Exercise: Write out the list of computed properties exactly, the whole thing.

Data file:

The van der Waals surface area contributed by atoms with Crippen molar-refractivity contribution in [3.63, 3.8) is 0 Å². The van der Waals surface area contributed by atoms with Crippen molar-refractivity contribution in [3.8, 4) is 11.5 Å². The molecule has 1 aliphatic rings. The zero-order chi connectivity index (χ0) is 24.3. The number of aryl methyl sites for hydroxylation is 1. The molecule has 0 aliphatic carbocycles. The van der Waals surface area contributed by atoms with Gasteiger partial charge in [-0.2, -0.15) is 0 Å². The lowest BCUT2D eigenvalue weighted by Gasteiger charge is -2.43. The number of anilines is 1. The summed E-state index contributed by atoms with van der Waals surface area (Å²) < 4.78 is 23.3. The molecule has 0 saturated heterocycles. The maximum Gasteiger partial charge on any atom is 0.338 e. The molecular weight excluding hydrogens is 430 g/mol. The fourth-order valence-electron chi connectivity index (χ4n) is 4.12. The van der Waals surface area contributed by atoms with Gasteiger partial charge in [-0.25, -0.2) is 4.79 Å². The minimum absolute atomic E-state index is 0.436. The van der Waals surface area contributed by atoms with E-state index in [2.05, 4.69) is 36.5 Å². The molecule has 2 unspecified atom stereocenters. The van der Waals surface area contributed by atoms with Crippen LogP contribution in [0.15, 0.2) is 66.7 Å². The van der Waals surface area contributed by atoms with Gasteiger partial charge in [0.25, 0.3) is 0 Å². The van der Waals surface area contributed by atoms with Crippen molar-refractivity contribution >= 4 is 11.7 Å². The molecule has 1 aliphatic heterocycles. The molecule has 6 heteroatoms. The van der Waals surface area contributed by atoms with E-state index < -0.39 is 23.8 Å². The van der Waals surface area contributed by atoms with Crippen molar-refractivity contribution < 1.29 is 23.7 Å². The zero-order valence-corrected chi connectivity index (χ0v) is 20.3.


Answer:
The van der Waals surface area contributed by atoms with Crippen molar-refractivity contribution in [3.63, 3.8) is 0 Å². The van der Waals surface area contributed by atoms with Crippen molar-refractivity contribution in [3.8, 4) is 11.5 Å². The molecule has 1 aliphatic rings. The zero-order chi connectivity index (χ0) is 24.3. The number of aryl methyl sites for hydroxylation is 1. The molecule has 0 aliphatic carbocycles. The van der Waals surface area contributed by atoms with Gasteiger partial charge in [-0.2, -0.15) is 0 Å². The lowest BCUT2D eigenvalue weighted by Gasteiger charge is -2.43. The number of anilines is 1. The summed E-state index contributed by atoms with van der Waals surface area (Å²) < 4.78 is 23.3. The molecule has 0 saturated heterocycles. The maximum Gasteiger partial charge on any atom is 0.338 e. The molecular weight excluding hydrogens is 430 g/mol. The fourth-order valence-electron chi connectivity index (χ4n) is 4.12. The van der Waals surface area contributed by atoms with Gasteiger partial charge in [-0.25, -0.2) is 4.79 Å². The minimum absolute atomic E-state index is 0.436. The van der Waals surface area contributed by atoms with E-state index in [2.05, 4.69) is 36.5 Å². The molecule has 2 unspecified atom stereocenters. The van der Waals surface area contributed by atoms with Crippen LogP contribution in [0.15, 0.2) is 66.7 Å². The van der Waals surface area contributed by atoms with Gasteiger partial charge in [0.25, 0.3) is 0 Å². The van der Waals surface area contributed by atoms with Crippen molar-refractivity contribution >= 4 is 11.7 Å². The molecule has 1 aliphatic heterocycles. The molecule has 6 heteroatoms. The van der Waals surface area contributed by atoms with E-state index < -0.39 is 23.8 Å². The van der Waals surface area contributed by atoms with Crippen molar-refractivity contribution < 1.29 is 23.7 Å². The zero-order valence-corrected chi connectivity index (χ0v) is 20.3.